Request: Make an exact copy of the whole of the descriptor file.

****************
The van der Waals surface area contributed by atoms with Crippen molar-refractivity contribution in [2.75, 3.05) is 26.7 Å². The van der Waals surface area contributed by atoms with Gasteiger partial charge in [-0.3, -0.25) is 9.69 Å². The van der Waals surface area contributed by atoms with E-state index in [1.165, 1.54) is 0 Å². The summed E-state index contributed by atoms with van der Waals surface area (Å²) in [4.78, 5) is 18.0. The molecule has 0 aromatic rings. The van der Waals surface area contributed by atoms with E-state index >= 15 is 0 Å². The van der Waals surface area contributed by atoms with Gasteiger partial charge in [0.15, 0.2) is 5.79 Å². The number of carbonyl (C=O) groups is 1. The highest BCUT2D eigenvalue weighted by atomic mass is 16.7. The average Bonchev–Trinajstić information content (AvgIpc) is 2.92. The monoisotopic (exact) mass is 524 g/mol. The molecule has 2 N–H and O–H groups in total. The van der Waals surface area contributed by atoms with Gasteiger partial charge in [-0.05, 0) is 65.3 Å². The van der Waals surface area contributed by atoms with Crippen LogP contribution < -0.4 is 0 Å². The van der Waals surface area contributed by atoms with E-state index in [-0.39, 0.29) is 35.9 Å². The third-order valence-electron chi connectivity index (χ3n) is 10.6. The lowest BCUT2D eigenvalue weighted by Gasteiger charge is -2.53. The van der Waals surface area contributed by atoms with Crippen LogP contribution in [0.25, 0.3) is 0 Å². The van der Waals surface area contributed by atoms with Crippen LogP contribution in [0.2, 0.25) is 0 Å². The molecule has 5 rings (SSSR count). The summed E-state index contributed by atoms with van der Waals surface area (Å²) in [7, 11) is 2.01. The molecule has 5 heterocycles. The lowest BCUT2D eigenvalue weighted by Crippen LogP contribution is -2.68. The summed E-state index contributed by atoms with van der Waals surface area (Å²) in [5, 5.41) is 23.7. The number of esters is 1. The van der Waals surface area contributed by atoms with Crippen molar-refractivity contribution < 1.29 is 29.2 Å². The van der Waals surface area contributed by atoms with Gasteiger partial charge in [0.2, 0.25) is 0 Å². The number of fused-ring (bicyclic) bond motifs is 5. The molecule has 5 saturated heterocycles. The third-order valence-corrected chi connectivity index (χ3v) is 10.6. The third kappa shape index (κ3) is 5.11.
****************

The van der Waals surface area contributed by atoms with Crippen molar-refractivity contribution in [2.75, 3.05) is 26.7 Å². The van der Waals surface area contributed by atoms with Gasteiger partial charge in [-0.3, -0.25) is 9.69 Å². The van der Waals surface area contributed by atoms with E-state index in [1.165, 1.54) is 0 Å². The summed E-state index contributed by atoms with van der Waals surface area (Å²) in [4.78, 5) is 18.0. The molecule has 0 aromatic rings. The van der Waals surface area contributed by atoms with E-state index >= 15 is 0 Å². The van der Waals surface area contributed by atoms with Gasteiger partial charge in [0.15, 0.2) is 5.79 Å². The number of carbonyl (C=O) groups is 1. The highest BCUT2D eigenvalue weighted by atomic mass is 16.7. The average Bonchev–Trinajstić information content (AvgIpc) is 2.92. The monoisotopic (exact) mass is 524 g/mol. The molecule has 2 N–H and O–H groups in total. The van der Waals surface area contributed by atoms with Gasteiger partial charge in [-0.05, 0) is 65.3 Å². The van der Waals surface area contributed by atoms with Crippen LogP contribution < -0.4 is 0 Å². The van der Waals surface area contributed by atoms with E-state index in [-0.39, 0.29) is 35.9 Å². The third-order valence-electron chi connectivity index (χ3n) is 10.6. The lowest BCUT2D eigenvalue weighted by Gasteiger charge is -2.53. The van der Waals surface area contributed by atoms with Crippen LogP contribution in [0.25, 0.3) is 0 Å². The van der Waals surface area contributed by atoms with Crippen LogP contribution in [0.2, 0.25) is 0 Å². The molecule has 5 rings (SSSR count). The summed E-state index contributed by atoms with van der Waals surface area (Å²) in [7, 11) is 2.01. The molecule has 5 heterocycles. The lowest BCUT2D eigenvalue weighted by Crippen LogP contribution is -2.68. The summed E-state index contributed by atoms with van der Waals surface area (Å²) in [5, 5.41) is 23.7. The number of esters is 1. The van der Waals surface area contributed by atoms with Crippen molar-refractivity contribution < 1.29 is 29.2 Å². The van der Waals surface area contributed by atoms with Gasteiger partial charge in [0.2, 0.25) is 0 Å². The number of fused-ring (bicyclic) bond motifs is 5. The molecule has 5 saturated heterocycles. The third-order valence-corrected chi connectivity index (χ3v) is 10.6. The third kappa shape index (κ3) is 5.11.